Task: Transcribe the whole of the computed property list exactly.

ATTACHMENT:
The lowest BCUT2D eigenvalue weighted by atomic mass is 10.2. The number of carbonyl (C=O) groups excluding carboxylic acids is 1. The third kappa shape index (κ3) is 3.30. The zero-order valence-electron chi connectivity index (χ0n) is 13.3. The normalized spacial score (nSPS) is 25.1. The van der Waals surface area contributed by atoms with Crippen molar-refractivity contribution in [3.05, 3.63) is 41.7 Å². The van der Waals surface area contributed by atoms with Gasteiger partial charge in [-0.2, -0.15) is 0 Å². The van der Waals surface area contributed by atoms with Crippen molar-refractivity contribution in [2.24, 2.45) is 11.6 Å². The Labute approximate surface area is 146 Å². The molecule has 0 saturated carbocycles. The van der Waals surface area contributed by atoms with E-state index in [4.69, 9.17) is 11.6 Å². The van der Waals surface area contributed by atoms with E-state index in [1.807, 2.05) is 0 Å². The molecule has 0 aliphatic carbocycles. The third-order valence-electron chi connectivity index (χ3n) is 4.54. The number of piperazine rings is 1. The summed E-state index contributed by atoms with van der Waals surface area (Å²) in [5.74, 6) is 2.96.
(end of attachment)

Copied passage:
The lowest BCUT2D eigenvalue weighted by atomic mass is 10.2. The number of carbonyl (C=O) groups excluding carboxylic acids is 1. The third kappa shape index (κ3) is 3.30. The zero-order valence-electron chi connectivity index (χ0n) is 13.3. The normalized spacial score (nSPS) is 25.1. The van der Waals surface area contributed by atoms with Crippen molar-refractivity contribution in [3.05, 3.63) is 41.7 Å². The van der Waals surface area contributed by atoms with Gasteiger partial charge in [-0.2, -0.15) is 0 Å². The van der Waals surface area contributed by atoms with Crippen molar-refractivity contribution in [2.24, 2.45) is 11.6 Å². The Labute approximate surface area is 146 Å². The molecule has 0 saturated carbocycles. The van der Waals surface area contributed by atoms with E-state index in [4.69, 9.17) is 11.6 Å². The van der Waals surface area contributed by atoms with E-state index in [1.807, 2.05) is 0 Å². The molecule has 0 aliphatic carbocycles. The third-order valence-electron chi connectivity index (χ3n) is 4.54. The number of piperazine rings is 1. The summed E-state index contributed by atoms with van der Waals surface area (Å²) in [5.74, 6) is 2.96.